1979-01-01

    The research programs in progress at Ames Laboratory, Iowa State University, are reviewed: hydrogen (storage), materials, catalysts, TRISTAN (their laboratory isotope separator), coal preparation, coal classification, land reclamation (after surface mining, nitinol, neutron radiography, grain dust explosions, biomass conversion, etc). (LTC)

  9. 76 FR 64043 - Iowa Regulatory Program

    2011-10-17

    ...) Requirements for permits for special categories of mining. 27--40.41(207) Permanent regulatory program--small... DEPARTMENT OF THE INTERIOR Office of Surface Mining Reclamation and Enforcement 30 CFR Part 915 [Docket No. IA-016-FOR; Docket ID: OSM-2011-0014] Iowa Regulatory Program AGENCY: Office of Surface Mining...

  10. Iowa Case Management for Rural Drug Abuse

    Hall, James A.; Vaughan Sarrazin, Mary S.; Huber, Diane L.; Vaughn, Thomas; Block, Robert I.; Reedy, Amanda R.; Jang, MiJin

    2009-01-01

    Objective: The purpose of this research was to evaluate the effectiveness of a comprehensive, strengths-based model of case management for clients in drug abuse treatment. Method: 503 volunteers from residential or intensive outpatient treatment were randomly assigned to one of three conditions of Iowa Case Management (ICM) plus treatment as usual…

  11. Water-surface profiles of Raccoon River at Des Moines, Iowa

    Carpenter, Philip J.; Appel, David H.

    1966-01-01

    This investigation was undertaken as a part of the cooperative program with the Iowa Institute of Hydraulic Research, the City of Des Moines, and the U.S. Geological Survey.  The purpose of this report is twofold:

  12. Cost-Effectiveness Analysis of the Residential Provisions of the 2015 IECC for Iowa

    Mendon, Vrushali V. [Pacific Northwest National Lab. (PNNL), Richland, WA (United States); Zhao, Mingjie [Pacific Northwest National Lab. (PNNL), Richland, WA (United States); Taylor, Zachary T. [Pacific Northwest National Lab. (PNNL), Richland, WA (United States); Poehlman, Eric A. [Pacific Northwest National Lab. (PNNL), Richland, WA (United States)

    2016-02-15

    The 2015 IECC provides cost-effective savings for residential buildings in Iowa. Moving to the 2015 IECC from the 2014 Iowa State Code base code is cost-effective for residential buildings in all climate zones in Iowa.

  13. Solid Waste Land Applications with Permits by the Iowa DNR

    Iowa State University GIS Support and Research Facility — All types of facilities that handle solid waste, including: sanitary landfills, appliance demanufacturing facilities, transfer stations, land application sites,...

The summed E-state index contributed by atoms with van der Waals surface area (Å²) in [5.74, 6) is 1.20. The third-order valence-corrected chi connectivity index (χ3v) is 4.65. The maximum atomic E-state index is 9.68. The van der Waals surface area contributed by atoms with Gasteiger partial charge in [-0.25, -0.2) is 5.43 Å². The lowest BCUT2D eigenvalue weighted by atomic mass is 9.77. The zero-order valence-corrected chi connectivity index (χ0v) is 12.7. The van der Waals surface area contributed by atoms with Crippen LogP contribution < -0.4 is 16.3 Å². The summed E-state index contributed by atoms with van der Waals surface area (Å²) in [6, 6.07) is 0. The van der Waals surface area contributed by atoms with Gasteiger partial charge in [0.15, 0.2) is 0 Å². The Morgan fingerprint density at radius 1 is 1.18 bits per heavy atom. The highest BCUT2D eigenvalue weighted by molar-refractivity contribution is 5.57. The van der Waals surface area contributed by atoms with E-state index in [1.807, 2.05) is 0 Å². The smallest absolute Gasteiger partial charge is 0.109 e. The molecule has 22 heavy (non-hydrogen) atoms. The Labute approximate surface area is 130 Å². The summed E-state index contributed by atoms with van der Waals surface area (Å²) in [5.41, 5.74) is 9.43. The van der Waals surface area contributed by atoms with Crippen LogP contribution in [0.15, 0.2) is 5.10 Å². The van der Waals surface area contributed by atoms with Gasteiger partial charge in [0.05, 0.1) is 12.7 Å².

14. Solid Waste Management Facilities with Permits by the Iowa DNR

    Iowa State University GIS Support and Research Facility — All types of facilities that handle solid waste, including: sanitary landfills, appliance demanufacturing facilities, transfer stations, land application sites,...

  15. Eleven-year trend in acetanilide pesticide degradates in the Iowa River, Iowa.

    Kalkhoff, Stephen J; Vecchia, Aldo V; Capel, Paul D; Meyer, Michael T

    2012-01-01

    Trends in concentration and loads of acetochlor, alachlor, and metolachlor and their ethanasulfonic (ESA) and oxanilic (OXA) acid degradates were studied from 1996 through 2006 in the main stem of the Iowa River, Iowa and in the South Fork Iowa River, a small tributary near the headwaters of the Iowa River. Concentration trends were determined using the parametric regression model SEAWAVE-Q, which accounts for seasonal and flow-related variability. Daily estimated concentrations generated from the model were used with daily streamflow to calculate daily and yearly loads. Acetochlor, alachlor, metolachlor, and their ESA and OXA degradates were generally present in >50% of the samples collected from both sites throughout the study. Their concentrations generally decreased from 1996 through 2006, although the rate of decrease was slower after 2001. Concentrations of the ESA and OXA degradates decreased from 3 to about 23% yr. The concentration trend was related to the decreasing use of these compounds during the study period. Decreasing concentrations and constant runoff resulted in an average reduction of 10 to >3000 kg per year of alachlor and metolachlor ESA and OXA degradates being transported out of the Iowa River watershed. Transport of acetochlor and metolachlor parent compounds and their degradates from the Iowa River watershed ranged from <1% to about 6% of the annual application. These trends were related to the decreasing use of these compounds during the study period, but the year-to-year variability cannot explain changes in loads based on herbicide use alone. The trends were also affected by the timing and amount of precipitation. As expected, increased amounts of water moving through the watershed moved a greater percentage of the applied herbicides, especially the relatively soluble degradates, from the soils into the rivers through surface runoff, shallow groundwater inflow, and subsurface drainage. Copyright © by the American Society of Agronomy